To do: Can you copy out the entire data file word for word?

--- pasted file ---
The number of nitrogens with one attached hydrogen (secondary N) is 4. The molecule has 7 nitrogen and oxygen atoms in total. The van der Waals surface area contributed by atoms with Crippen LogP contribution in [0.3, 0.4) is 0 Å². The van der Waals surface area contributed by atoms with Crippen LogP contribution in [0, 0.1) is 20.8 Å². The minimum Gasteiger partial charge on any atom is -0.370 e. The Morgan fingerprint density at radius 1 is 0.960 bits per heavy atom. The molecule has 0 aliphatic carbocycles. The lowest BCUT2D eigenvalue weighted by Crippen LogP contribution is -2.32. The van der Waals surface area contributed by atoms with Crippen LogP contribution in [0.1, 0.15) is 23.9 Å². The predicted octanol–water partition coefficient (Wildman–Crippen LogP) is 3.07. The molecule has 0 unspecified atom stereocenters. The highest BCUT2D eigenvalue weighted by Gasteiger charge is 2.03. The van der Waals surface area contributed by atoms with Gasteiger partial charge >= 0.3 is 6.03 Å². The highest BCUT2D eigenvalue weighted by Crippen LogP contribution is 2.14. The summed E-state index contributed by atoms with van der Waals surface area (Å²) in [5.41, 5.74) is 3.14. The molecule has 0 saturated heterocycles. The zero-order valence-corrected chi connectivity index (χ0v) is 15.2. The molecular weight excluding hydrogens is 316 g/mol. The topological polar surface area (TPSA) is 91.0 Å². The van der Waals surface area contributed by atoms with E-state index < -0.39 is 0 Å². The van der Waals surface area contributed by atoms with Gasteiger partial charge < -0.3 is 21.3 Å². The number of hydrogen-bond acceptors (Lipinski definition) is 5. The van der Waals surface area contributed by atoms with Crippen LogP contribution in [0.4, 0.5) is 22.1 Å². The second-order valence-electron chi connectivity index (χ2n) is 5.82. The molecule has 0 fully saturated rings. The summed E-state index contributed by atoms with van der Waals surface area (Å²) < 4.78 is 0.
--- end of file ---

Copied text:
The number of nitrogens with one attached hydrogen (secondary N) is 4. The molecule has 7 nitrogen and oxygen atoms in total. The van der Waals surface area contributed by atoms with Crippen LogP contribution in [0.3, 0.4) is 0 Å². The van der Waals surface area contributed by atoms with Crippen LogP contribution in [0, 0.1) is 20.8 Å². The minimum Gasteiger partial charge on any atom is -0.370 e. The Morgan fingerprint density at radius 1 is 0.960 bits per heavy atom. The molecule has 0 aliphatic carbocycles. The lowest BCUT2D eigenvalue weighted by Crippen LogP contribution is -2.32. The van der Waals surface area contributed by atoms with Crippen LogP contribution in [0.1, 0.15) is 23.9 Å². The predicted octanol–water partition coefficient (Wildman–Crippen LogP) is 3.07. The molecule has 0 unspecified atom stereocenters. The highest BCUT2D eigenvalue weighted by Gasteiger charge is 2.03. The van der Waals surface area contributed by atoms with Gasteiger partial charge >= 0.3 is 6.03 Å². The highest BCUT2D eigenvalue weighted by Crippen LogP contribution is 2.14. The summed E-state index contributed by atoms with van der Waals surface area (Å²) in [5.41, 5.74) is 3.14. The molecule has 0 saturated heterocycles. The zero-order valence-corrected chi connectivity index (χ0v) is 15.2. The molecular weight excluding hydrogens is 316 g/mol. The topological polar surface area (TPSA) is 91.0 Å². The van der Waals surface area contributed by atoms with E-state index < -0.39 is 0 Å². The van der Waals surface area contributed by atoms with Gasteiger partial charge < -0.3 is 21.3 Å². The number of hydrogen-bond acceptors (Lipinski definition) is 5. The van der Waals surface area contributed by atoms with Crippen LogP contribution in [0.4, 0.5) is 22.1 Å². The second-order valence-electron chi connectivity index (χ2n) is 5.82. The molecule has 0 fully saturated rings. The summed E-state index contributed by atoms with van der Waals surface area (Å²) < 4.78 is 0.